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Autonomous delivery vehicles (robots) have taken to the streets and skies in recent trials as major delivery influencers attempt to push the boundaries of what technology can do to improve the delivery experience, and challenge the established foodservice delivery order. Though still in test-mode, simply put, drones could deliver a meal from the point of preparation straight to the consumer’s door without human intervention. Drones leverage a variety of advanced technologies, such as GPS, computer imagery and collision avoidance technology, to navigate even dense urban environments.
In a perfect delivery world in which drone technology was feasible, and the right legislation was in place, drones could shorten delivery times, expand coverage zones and offset high-volume orders during peak hours. Perhaps most importantly, drones could offset operational costs, and those savings could be passed on to the consumer, making delivery a cheaper and even more attractive channel to a wider segment of consumers. Legislation will be a hurdle, and the technology needs tweaking, but it seems clear that drones are coming, and this could be good for consumers.
Drones are just the most recent iteration of a larger trend in foodservice automation. Technology is being integrated into all aspects of foodservice, making operational processes more efficient and less costly. Technology is improving “back-of-house” operations, and is being used to engage consumers through mobile apps, self-service kiosks and modern payment terminals. Technology has had a large impact on delivery as well. Third party delivery aggregators have used digital channels, mainly through mobile apps, to make the experience of choosing a cuisine type, comparing prices, placing the order and making payment more seamless.
Most of the technology applied so far to foodservice delivery has been software-related. Drones, on the other hand, are a new injection of high-tech hardware that could have a major impact on the “cost factor”. Operating drones is expected to be cheaper and more efficient than traditional deliverymechanisms. If a delivery company can use drones to offset operational costs, then, like other automated processes in foodservice, those savings could be passed on to the consumer. This might make delivery more cost-effective for more consumers, and delivery could be an even greater driver of foodservice sales than it already is.
That’s the long-term goal, anyway, and certain early adopters hope to be a part of that wave of change. Just Eat, the third party delivery aggregator in the UK, successfully test-trialled its first delivery by robot in early December in London. The company partnered with technology firm Starship Technologies to develop a land-based robot (pictured below), on wheels, that could successfully navigate London’s cobbled streets and bring takeout to a customer without human intervention.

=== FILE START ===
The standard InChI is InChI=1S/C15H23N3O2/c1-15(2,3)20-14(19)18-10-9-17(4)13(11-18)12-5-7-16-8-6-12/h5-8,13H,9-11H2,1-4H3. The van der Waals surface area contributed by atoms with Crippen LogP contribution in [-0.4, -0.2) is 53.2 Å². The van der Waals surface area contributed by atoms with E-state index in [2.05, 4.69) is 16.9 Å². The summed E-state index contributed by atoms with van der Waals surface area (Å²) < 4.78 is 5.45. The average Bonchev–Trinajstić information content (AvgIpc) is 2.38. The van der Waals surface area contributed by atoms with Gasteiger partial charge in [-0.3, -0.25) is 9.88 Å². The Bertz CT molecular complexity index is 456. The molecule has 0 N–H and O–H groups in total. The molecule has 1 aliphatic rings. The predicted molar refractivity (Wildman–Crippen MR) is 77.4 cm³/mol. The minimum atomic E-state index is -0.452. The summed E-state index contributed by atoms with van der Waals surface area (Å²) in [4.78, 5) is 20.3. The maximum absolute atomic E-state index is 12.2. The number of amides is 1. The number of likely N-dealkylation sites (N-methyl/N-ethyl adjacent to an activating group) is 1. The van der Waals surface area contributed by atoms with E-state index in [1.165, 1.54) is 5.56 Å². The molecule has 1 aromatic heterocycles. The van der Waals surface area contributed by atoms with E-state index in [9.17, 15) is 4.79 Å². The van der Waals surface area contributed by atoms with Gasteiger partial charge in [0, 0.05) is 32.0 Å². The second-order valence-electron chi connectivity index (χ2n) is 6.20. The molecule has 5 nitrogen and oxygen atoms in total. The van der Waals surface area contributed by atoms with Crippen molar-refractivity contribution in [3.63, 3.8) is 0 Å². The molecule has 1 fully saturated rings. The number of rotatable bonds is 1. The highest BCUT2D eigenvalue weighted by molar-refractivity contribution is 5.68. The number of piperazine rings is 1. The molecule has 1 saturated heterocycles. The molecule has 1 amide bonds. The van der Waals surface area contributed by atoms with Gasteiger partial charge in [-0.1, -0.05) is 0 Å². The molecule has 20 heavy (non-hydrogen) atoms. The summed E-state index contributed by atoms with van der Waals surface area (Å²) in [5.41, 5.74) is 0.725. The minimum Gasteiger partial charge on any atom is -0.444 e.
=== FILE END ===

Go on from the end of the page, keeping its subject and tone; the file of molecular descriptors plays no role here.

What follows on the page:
Domino’s Pizza, the tech-friendly pizza chain, has test-trialled its own land-based drone, DRU (Domino’s Robotic Unit), with similar ambitions, though it would deliver its own in-house products. Domino’s has also partnered with Flirtey, a San Francisco-based tech start-up specialising in drones, to experiment with aerial delivery. In a recent test trial, the company delivered a pizza by aerial drone in New Zealand, albeit in a rural area under tightly controlled conditions.
In order to maximise coverage, operators could benefit from both types of drones. While it might not be cost effective to deliver to far-flung rural households, for example, it might be feasible to send an aerial drone to complete that task. Similarly, land-based drones might be more suitable for urban environments, where delivery distances are shorter, and skies admittedly more hazardous.
Regulators will likely be slow to adopt legislation that will both embrace drones and keep pace with which the technology is developing. The technology also needs improving, though Amazon, the US-based e-commerce giant, is investing heavily in drones to not only improve delivery routes between distribution points, but also to offer delivery to the consumer, by aerial drone, from smaller neighbourhood distribution centres within hours of ordering. Given Amazon’s financial might and general enthusiasm, it seems reasonable to think the technology will improve quickly, and inspire other companies to follow suit.
Once drones do become more widespread and the cost of delivery falls, new opportunities are likely to emerge that have the potential to shift the dynamics of modern foodservice in three specific and distinct ways:
Beyond the hype and the forward-leaning technological repercussions, drones, on a more fundamental foodservice level, will need to improve the consumer experience in order to be viable. There are now so many other delivery models tightening the screws on various aspects of the experience, by reducing delivery times, improving food quality with innovative packaging or by making mobile ordering more user-friendly, in order to compete for market share. If drones can improve the delivery experience and make it more affordable at the same time, they have the potential to really change the game.